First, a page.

When listless Newt Hoenikker, son of the dead co-creator of the atomic bomb, makes this statement, I can only settle back in comfort, knowing that this is a writer who gets me. He’s right. That arrangement of string doesn’t remotely resemble a cat’s cradle, and what the hell is a cat’s cradle anyway?
Obviously, the story is about more than just the string, but it’s a cynical idealist’s response to a world that wants us to see something that just isn’t there. The atom bomb will create peace. Patriotism is family. Religion is truth. Continue reading →
It’s an endless battle between me and sleep. There is always something better to do.
Nancy Kress must share that sentiment, because her Hugo award-winning novella, “Beggars in Spain,” and her subsequent novel of the same name, is an exploration of society in which parents can choose to endow their children with more time and productivity through genetic modification to never need sleep. Continue reading →
Between the cover art and the title, Theodore Sturgeon’s More Than Human might first appear to be about cybernetic- or genetically-enhanced human potential, in which the main character, maybe an athlete, is endowed by science to be stronger and smarter than the rest of humanity. At least, that’s what I was expecting. Perhaps something similar to its infamously terrible contemporary, the 1954 Hugo winner They’d Rather Be Right, in which people become perfect after interface with a machine. Instead, Sturgeon gives us something even more quintessentially fifties– an exploration of the paranormal mental powers of humanity. Continue reading →
I was afraid this novel would fall short of its titular promise, a bait-and-switch piece that neglects the physical feat of relocating an entire planet from one part of the galaxy to another, for a politically-charged story about a radical movement on Mars. Sure, I love political science (it was my undergrad major, after all), but you can’t name a novel Moving Mars and not move Mars. But then the characters started talking about quantum physics, and…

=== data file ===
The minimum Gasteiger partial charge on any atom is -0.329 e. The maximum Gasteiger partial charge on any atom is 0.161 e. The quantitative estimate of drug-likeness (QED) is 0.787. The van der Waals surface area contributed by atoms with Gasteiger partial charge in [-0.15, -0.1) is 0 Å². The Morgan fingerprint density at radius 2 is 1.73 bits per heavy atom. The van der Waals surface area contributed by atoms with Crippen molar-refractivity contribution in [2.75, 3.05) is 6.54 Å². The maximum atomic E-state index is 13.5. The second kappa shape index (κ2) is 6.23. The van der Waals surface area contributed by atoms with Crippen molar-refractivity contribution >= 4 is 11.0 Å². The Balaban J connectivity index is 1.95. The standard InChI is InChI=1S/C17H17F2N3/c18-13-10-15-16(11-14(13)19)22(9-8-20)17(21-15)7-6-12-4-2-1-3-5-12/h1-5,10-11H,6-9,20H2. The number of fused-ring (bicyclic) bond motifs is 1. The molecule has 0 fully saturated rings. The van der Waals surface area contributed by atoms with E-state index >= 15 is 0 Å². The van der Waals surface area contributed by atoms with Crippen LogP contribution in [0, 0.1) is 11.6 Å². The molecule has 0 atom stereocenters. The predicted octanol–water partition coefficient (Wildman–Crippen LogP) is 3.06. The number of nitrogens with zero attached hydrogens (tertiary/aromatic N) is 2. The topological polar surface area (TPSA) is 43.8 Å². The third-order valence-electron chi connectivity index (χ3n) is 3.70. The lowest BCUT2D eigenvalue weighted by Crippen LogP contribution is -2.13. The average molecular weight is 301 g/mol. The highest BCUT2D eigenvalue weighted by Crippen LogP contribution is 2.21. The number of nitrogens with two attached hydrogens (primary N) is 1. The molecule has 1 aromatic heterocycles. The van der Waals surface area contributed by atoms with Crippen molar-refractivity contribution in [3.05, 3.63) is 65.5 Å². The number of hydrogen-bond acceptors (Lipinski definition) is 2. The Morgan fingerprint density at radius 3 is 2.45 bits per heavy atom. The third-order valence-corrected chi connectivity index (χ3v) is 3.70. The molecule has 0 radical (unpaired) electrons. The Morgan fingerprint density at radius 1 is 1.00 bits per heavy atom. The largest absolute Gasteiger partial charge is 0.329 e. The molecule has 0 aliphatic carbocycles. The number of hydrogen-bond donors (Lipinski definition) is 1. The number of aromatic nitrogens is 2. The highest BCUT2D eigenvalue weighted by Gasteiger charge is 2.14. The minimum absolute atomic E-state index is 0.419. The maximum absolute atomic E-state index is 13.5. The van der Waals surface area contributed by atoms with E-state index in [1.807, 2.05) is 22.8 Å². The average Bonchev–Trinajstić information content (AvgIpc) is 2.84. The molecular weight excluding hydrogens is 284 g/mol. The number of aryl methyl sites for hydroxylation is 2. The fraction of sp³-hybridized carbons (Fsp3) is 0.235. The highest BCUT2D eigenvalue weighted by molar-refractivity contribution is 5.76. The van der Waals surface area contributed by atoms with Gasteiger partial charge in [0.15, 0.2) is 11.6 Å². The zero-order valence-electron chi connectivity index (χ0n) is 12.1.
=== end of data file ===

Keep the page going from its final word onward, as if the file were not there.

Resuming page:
May was a month of second and third chances, when I read popular SF authors that have somehow captivated the fandom, but have not captivated me. In these cases, it’s simply a matter of preference: I’m not macho enough, girly enough, or childish enough. In the case of Poul Anderson, I’m simply not impressed enough. Maybe I haven’t chosen the right Anderson books. Continue reading →
It took me over a week to read this little 200-page book, but not for any reason other than lack of time (and the embarrassment of reading the above pictured paperback in public*). I would have preferred to read it in one or two quick sittings, in order to match the pace and style of the story. The story itself covers lots of temporal space, taking place over a few centuries (and thousands of millennia, really), but Niven’s style is sparse and germane enough to skip over that unnecessary human content and get down to the brass tacks. “Time. Setting. Person. This is what happened. This is what the characters need to find out. This is how they investigate. And this is how a Bussard ramjet works.”
It sounds boring, but it’s not. Niven’s brochure-style writing is enriched by his imaginative ideas about human origins, evolution, and wonked-out space worlds with weird grav. And I really just stuck around for the sweet potatoes. <– this is fun (here, too!) Continue reading →